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www wednesday

WWW Wednesday – 2.6.19

Welcome to WWW Wednesday! This meme was formerly hosted by MizB at A Daily Rhythm and revived on Taking on a World of Words. If you participated in your own post, please feel free to leave a link in the comments, so I and others can see! Otherwise, feel free to leave a comment with your responses. I’m always happy to hear what other people are reading.

The Three Ws are:

What are you currently reading?
What did you recently finish reading?
What do you think you’ll read next?

New week, new me, let’s do this!

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february 2019

February 2019 Book Releases

Welcome back to another post talking about the upcoming book releases I’m most excited for! This time, we’re covering February 2019. For being the shortest month of the year, February’s no slouch at bringing a plethora of releases, from a dark Cupid and Psyche myth retelling to a girl chasing her rap artist dreams in a new release from Angie Thomas.

It was really hard to choose my most anticipated February release, but here it is:

crown of feathers
Release Date: February 12 | Goodreads

I had a sister, once…

In a world ruled by fierce warrior queens, a grand empire was built upon the backs of Phoenix Riders—legendary heroes who soared through the sky on wings of fire—until a war between two sisters ripped it all apart.

I promised her the throne would not come between us.

Sixteen years later, Veronyka is a war orphan who dreams of becoming a Phoenix Rider from the stories of old. After a shocking betrayal from her controlling sister, Veronyka strikes out alone to find the Riders—even if that means disguising herself as a boy to join their ranks.

But it is a fact of life that one must kill or be killed. Rule or be ruled.

Just as Veronyka finally feels like she belongs, her sister turns up and reveals a tangled web of lies between them that will change everything. And meanwhile, the new empire has learned of the Riders’ return and intends to destroy them once and for all.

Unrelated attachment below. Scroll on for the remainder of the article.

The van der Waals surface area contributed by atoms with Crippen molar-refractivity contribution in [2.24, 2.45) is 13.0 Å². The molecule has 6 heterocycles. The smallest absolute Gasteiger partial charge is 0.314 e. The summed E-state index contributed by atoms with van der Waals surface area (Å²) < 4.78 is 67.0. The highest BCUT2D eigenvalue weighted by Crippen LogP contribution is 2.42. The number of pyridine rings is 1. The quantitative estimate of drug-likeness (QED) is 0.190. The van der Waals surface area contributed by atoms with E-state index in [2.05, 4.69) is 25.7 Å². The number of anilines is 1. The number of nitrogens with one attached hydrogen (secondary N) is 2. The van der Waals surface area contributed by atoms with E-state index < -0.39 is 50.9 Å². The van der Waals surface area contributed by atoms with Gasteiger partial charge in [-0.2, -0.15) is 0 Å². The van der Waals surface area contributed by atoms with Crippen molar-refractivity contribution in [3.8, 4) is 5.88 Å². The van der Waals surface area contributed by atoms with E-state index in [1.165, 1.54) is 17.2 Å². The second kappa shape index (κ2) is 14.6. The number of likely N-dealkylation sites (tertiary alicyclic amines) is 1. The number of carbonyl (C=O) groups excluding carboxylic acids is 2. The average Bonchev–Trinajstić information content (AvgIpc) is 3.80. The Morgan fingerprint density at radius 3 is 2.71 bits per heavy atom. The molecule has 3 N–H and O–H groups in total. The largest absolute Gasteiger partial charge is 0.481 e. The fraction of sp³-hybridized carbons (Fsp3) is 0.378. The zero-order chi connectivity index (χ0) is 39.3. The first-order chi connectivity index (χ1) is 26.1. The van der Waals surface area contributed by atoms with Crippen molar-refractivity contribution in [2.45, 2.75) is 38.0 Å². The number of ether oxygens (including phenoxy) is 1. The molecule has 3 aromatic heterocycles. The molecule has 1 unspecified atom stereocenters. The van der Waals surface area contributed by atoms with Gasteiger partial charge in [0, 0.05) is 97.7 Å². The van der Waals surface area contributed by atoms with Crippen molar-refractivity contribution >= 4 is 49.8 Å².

Sometimes the title of queen is given. Sometimes it must be taken.

Why I Want to Read This: Well, let’s see. I love warrior queens, I love settings with oppressive Empires, and phoenixes are my favorite mythological creatures, even more so than dragons. It’s about time they get more of a spotlight outside of Harry Potter. I’m excited by how big these are going to be, given the whole Phoenix Riders thing, and I’m looking forward to how Nicki Pau Preto is going to redefine them. I’m honestly on board for the sister drama, too—how messy will it be? Also, the girl who disguises herself as a boy trope will never get old. Crown of Feathers seems to be everything I want.

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www wednesday

WWW Wednesday – 1.30.19

Welcome to WWW Wednesday! This meme was formerly hosted by MizB at A Daily Rhythm and revived on Taking on a World of Words. If you participated in your own post, please feel free to leave a link in the comments, so I and others can see! Otherwise, feel free to leave a comment with your responses. I’m always happy to hear what other people are reading.

The Three Ws are:

What are you currently reading?
What did you recently finish reading?
What do you think you’ll read next?

I’ve emerged long enough from playing Kingdom Hearts III to do this tag, so let’s friggin’ do it!Read More »

Book Review: The Ghost Bride

the ghost bride

Title: The Ghost Bride
Author:
 Yangsze Choo
Genre: Fantasy, Historical Fiction
Version: Paperback
Page Count: 384
Publisher: William Morrow Paperbacks
Synopsis: GoodReads
Notable Notables: Chinese/Malaysian culture and mythology, POC characters
Recommended Readers: Lovers of ghost stories, love stories, and underrepresented cultures
Rating: ★★★★★

[This review was originally published on GoodReads.]

What a stunning debut novel! Once I started, I couldn’t put this one down for an instant. I even read it at work, sometimes on lunch break, sometimes not. Ssh! Don’t tell.

Yangsze Choo brings readers into the world of Chinese mythology and family politics. Anyone familiar with works such as The Tale of Genji, a Japanese classic, will instantly recognize the secrecy and intrigue that comes with being a part of a prestigious family and the advantageous relationships they make. The Chinese afterlife making a prominent appearance in the book is only an added bonus.